Solar electricity becomes a beacon of hope in rural Zambia


Winnie Nalube is lit up. Her high school in rural Zambia has just got lights and she’s thrilled with the possibilities it presents. “The classrooms and hostels have non-stop electricity and it’s livelier to be within the school vicinity and undertake studies at whichever time of the day without worry that it would be dark and won’t be able to study,” says the 17-year-old Winnie.

Her classmate is equally enamoured. Judith Makopo, a 16-year-old Grade 11 student, says that before they got lights, there was little time to study – it was too dark. “With the provision of electricity at the school, I have so much time to study,” Judith says, who dreams of becoming a lawyer one day.

The school’s deputy head teacher, Merciless Ngongola, explains that the school is very far from the national grid that offers hydro. To adapt, the school worked with World Vision to install solar panels and lights. The technology is quickly leading to improved study habits.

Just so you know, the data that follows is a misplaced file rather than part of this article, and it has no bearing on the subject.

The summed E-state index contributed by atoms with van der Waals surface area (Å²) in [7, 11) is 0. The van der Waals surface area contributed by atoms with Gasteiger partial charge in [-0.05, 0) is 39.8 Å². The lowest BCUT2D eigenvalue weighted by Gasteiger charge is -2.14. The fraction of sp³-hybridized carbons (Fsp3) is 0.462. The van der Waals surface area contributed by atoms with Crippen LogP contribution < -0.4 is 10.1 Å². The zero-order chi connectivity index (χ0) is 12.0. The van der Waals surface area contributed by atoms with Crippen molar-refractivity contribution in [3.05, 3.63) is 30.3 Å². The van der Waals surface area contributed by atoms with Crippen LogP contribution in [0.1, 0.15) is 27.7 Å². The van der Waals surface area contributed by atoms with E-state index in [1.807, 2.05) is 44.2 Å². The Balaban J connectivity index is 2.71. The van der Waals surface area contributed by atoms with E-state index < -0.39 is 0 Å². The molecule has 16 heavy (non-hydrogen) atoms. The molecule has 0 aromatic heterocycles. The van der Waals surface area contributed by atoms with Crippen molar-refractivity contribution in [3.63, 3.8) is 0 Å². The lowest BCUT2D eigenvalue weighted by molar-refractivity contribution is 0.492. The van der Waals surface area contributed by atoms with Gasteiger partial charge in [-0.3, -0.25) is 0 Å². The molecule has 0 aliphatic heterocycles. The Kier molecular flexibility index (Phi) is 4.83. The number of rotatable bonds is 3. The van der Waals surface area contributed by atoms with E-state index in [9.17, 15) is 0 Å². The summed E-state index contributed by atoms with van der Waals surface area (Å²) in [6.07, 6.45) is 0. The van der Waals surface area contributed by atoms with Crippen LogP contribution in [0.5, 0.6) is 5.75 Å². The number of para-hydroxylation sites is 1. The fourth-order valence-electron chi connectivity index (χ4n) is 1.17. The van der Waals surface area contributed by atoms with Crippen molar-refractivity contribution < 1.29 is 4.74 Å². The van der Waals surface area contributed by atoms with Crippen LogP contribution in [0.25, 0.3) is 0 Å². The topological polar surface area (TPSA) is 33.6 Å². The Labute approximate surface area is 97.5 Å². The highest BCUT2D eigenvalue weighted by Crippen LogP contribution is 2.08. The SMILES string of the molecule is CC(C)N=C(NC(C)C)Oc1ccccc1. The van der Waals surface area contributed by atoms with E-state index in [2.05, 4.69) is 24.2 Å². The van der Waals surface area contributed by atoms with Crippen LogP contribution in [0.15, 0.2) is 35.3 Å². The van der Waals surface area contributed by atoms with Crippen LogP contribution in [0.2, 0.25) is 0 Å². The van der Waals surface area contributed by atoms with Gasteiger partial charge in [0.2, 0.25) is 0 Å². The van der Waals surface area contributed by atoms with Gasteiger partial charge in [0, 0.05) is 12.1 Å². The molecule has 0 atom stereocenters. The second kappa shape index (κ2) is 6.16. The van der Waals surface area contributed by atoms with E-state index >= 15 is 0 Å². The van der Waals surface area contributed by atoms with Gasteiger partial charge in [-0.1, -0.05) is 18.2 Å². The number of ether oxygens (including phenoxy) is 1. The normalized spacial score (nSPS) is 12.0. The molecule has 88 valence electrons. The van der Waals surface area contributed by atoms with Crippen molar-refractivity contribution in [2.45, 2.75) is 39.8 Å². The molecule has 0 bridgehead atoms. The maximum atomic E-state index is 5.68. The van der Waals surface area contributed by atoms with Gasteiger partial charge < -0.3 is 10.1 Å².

“The impact is big. We have study time for students for two hours every night. They have a chance to concentrate on studies and increase their performance and compete in this global village,” Merciless says. The solar lights are just the latest improvement to the school. World Vision has also worked with Hoops for Hope and the computer company Intel to install a computer lab in the school in the past. “We are learning a lot of things,” Judith says. “This can happen at any time because we have electricity.”

Already, Merciless says, the school has seen a spike in enrollment requests. Parents want to bring their children to have an improved education. “With all these developments, there has been a big improvement in terms of students’ performance now and we are confident that the students in this school will perform much better than even students in urban areas,” Merciless adds.

Merciless says if World Vision, Hoops of Hope and Intel did not come to their aid, there would have been so many difficulties for the school. Judith agrees. She believes she’s getting the best education possible, in all of Zambia. “We really appreciate all what you have done for us,” she says, adding later that, “The infrastructure that has been provided will also benefit the generation coming after us.”


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